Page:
Holden said that, while living wills are helpful, those she worked with often found it easier to make difficult decisions if they had also talked with their loved ones about their wishes.

She gave the example of a man who struggled with a decision not to provide his elderly mother with a feeding tube after a stroke. Though her living will specified no feeding tubes, she said, he kept saying he wished he had heard her say it.

“Maybe all of this is not about the documents we fill out,” she said. “It’s about the conversations we have with our family members.”

Guests discussed the gray areas that may not be covered by a living will, using personal experiences as an example. Guest Kathy Harberg talked about her father, who at the age of 95 had dementia and came down with pneumonia. Though he had a “do not resuscitate” order, she said, she and her siblings still needed to decide whether he should receive antibiotics.

For more on Boulder’s Death Dinner including guest’s reactions, read the full story and watch the video featured in the Daily Camera.

Dining and Discussing Death in Kentucky

Meanwhile, a few states over in Kentucky, instead of quips about the weather or current events, dinner conversation between 15 complete strangers in a local restaurant started with “So, have you had any experiences with death?”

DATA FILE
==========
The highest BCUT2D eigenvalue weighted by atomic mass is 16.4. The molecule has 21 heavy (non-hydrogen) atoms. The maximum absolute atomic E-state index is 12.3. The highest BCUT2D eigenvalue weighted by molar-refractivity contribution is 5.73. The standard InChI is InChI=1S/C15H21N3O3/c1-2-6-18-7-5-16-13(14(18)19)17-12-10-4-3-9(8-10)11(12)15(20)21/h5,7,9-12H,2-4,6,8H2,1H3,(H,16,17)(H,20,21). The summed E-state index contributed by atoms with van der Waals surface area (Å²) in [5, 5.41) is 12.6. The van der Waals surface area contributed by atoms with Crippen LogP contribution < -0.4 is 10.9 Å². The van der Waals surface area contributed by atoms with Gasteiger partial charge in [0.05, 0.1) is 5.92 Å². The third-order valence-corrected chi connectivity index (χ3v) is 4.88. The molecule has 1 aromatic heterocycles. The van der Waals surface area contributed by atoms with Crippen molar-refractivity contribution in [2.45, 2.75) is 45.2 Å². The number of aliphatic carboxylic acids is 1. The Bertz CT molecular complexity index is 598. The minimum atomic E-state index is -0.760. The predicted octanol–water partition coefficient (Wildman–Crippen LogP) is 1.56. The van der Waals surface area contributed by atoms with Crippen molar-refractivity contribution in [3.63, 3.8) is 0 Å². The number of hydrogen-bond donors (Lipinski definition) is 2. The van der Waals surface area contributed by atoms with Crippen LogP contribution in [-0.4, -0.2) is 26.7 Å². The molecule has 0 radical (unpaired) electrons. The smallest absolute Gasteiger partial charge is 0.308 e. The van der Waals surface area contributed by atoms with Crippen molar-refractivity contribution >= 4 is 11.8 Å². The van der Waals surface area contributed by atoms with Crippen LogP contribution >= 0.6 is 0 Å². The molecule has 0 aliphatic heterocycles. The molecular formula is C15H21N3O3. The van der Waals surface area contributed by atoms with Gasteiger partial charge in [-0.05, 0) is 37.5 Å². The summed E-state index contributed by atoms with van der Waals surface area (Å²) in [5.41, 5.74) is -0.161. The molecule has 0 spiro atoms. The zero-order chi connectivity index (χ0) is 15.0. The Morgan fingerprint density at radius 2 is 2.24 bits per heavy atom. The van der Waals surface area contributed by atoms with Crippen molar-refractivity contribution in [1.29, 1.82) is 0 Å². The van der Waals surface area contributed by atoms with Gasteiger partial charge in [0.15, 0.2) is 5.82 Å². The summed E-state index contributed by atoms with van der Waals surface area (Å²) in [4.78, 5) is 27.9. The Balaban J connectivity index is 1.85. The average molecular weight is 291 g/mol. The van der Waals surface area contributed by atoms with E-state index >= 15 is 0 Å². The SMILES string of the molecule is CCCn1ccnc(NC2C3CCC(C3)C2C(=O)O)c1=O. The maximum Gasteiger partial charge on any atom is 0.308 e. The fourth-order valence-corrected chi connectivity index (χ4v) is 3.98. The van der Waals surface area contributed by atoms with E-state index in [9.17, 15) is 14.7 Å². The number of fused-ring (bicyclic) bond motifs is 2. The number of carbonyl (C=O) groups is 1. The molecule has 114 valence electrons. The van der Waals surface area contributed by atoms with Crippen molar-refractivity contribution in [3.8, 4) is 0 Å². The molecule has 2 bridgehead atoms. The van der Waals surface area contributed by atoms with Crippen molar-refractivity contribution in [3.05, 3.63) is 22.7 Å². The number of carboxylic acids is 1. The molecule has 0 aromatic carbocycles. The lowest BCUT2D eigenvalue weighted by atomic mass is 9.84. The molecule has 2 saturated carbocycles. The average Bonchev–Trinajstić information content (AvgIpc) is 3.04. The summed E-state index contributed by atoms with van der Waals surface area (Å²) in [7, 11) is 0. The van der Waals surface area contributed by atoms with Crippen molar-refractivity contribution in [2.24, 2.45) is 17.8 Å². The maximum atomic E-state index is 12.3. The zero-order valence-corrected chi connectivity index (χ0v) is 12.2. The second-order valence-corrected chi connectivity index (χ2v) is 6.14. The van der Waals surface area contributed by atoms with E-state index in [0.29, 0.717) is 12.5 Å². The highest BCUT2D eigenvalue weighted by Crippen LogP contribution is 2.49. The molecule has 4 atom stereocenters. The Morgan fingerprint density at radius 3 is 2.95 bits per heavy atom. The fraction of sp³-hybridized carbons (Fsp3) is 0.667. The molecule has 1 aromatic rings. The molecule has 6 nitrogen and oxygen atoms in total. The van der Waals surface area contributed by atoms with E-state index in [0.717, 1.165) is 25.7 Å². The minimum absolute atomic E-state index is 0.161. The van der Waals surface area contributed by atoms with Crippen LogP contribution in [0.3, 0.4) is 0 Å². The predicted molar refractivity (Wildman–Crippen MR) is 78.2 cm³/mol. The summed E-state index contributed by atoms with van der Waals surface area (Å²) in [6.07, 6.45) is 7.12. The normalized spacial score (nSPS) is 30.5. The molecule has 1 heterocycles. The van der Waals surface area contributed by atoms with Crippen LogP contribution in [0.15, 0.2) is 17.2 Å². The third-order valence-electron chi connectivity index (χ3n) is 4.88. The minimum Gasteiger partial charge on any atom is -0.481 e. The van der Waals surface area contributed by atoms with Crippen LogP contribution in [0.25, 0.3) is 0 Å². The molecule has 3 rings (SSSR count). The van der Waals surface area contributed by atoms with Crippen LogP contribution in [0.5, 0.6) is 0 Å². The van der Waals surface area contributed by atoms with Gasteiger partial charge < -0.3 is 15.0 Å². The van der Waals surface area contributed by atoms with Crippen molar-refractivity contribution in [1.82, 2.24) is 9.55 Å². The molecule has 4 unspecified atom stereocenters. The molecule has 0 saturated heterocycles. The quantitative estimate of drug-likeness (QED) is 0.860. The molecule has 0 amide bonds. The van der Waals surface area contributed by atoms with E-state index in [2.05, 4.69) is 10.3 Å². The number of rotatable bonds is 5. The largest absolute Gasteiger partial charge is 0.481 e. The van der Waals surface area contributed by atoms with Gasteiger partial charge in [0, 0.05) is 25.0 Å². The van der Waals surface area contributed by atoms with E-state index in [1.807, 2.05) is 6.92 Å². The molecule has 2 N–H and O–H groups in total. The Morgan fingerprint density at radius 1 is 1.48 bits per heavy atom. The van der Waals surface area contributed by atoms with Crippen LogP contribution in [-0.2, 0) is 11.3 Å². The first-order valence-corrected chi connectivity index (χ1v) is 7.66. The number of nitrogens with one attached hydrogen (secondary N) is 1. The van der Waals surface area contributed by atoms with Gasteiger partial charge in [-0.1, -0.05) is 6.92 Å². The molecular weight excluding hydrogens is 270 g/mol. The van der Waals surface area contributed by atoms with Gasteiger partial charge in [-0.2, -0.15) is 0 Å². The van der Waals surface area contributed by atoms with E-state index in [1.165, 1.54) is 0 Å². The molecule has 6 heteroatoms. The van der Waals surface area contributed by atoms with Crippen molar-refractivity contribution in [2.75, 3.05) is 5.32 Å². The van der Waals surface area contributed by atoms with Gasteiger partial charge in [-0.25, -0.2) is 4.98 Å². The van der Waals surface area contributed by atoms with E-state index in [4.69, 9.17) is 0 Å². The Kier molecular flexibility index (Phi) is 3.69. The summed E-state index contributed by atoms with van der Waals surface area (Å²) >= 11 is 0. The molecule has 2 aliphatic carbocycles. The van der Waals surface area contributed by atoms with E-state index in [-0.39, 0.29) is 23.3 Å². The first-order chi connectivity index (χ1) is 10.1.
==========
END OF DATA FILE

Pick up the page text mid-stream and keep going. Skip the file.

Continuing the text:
Kentucky’s Death Over Dinner event was hosted by Justin Magnuson, a 38-year-old massage therapist from Germantown. Magunson became interested in end-of-life care and the work of national nonprofit, The Conversation Project, after serving as his grandmother’s health surrogate and volunteering for a local hospice organization. This emphasized for him the importance of end-of-life conversations and the difficulty many people have with discussing their own death. He hosted the event to help spread The Conversation Project’s work and engage various sectors of the community ultimately improving both the participants’ lives and the healthcare system.